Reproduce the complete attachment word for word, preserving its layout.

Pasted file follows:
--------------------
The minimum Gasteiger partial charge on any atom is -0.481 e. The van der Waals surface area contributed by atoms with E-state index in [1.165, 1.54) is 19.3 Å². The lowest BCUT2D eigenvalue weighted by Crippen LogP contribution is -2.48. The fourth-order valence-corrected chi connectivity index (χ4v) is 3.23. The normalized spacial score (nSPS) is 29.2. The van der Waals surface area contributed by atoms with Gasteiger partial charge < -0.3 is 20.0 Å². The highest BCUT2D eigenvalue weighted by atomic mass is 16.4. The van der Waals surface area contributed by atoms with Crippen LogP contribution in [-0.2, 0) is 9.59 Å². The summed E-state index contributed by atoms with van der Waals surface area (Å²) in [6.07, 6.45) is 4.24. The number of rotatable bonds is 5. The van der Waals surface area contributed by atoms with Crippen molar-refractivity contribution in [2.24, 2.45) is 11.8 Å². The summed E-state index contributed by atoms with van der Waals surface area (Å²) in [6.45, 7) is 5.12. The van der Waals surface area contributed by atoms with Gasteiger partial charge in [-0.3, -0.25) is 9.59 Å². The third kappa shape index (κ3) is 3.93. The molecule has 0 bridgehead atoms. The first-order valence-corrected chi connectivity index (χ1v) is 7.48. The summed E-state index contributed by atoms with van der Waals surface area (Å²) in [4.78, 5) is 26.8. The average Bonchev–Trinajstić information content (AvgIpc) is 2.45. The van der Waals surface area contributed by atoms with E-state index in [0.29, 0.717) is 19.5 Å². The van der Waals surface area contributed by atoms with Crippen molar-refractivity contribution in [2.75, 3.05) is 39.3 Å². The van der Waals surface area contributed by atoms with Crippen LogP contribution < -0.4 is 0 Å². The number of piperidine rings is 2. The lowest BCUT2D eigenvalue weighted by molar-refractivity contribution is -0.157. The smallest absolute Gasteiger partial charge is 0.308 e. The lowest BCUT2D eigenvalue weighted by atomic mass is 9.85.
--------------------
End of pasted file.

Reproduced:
The minimum Gasteiger partial charge on any atom is -0.481 e. The van der Waals surface area contributed by atoms with E-state index in [1.165, 1.54) is 19.3 Å². The lowest BCUT2D eigenvalue weighted by Crippen LogP contribution is -2.48. The fourth-order valence-corrected chi connectivity index (χ4v) is 3.23. The normalized spacial score (nSPS) is 29.2. The van der Waals surface area contributed by atoms with Gasteiger partial charge < -0.3 is 20.0 Å². The highest BCUT2D eigenvalue weighted by atomic mass is 16.4. The van der Waals surface area contributed by atoms with Crippen LogP contribution in [-0.2, 0) is 9.59 Å². The summed E-state index contributed by atoms with van der Waals surface area (Å²) in [6.07, 6.45) is 4.24. The number of rotatable bonds is 5. The van der Waals surface area contributed by atoms with Crippen molar-refractivity contribution in [2.24, 2.45) is 11.8 Å². The summed E-state index contributed by atoms with van der Waals surface area (Å²) in [6.45, 7) is 5.12. The van der Waals surface area contributed by atoms with Gasteiger partial charge in [-0.3, -0.25) is 9.59 Å². The third kappa shape index (κ3) is 3.93. The molecule has 0 bridgehead atoms. The first-order valence-corrected chi connectivity index (χ1v) is 7.48. The summed E-state index contributed by atoms with van der Waals surface area (Å²) in [4.78, 5) is 26.8. The average Bonchev–Trinajstić information content (AvgIpc) is 2.45. The van der Waals surface area contributed by atoms with E-state index in [0.29, 0.717) is 19.5 Å². The van der Waals surface area contributed by atoms with Crippen molar-refractivity contribution in [2.75, 3.05) is 39.3 Å². The van der Waals surface area contributed by atoms with Crippen LogP contribution < -0.4 is 0 Å². The number of piperidine rings is 2. The lowest BCUT2D eigenvalue weighted by molar-refractivity contribution is -0.157. The smallest absolute Gasteiger partial charge is 0.308 e. The lowest BCUT2D eigenvalue weighted by atomic mass is 9.85.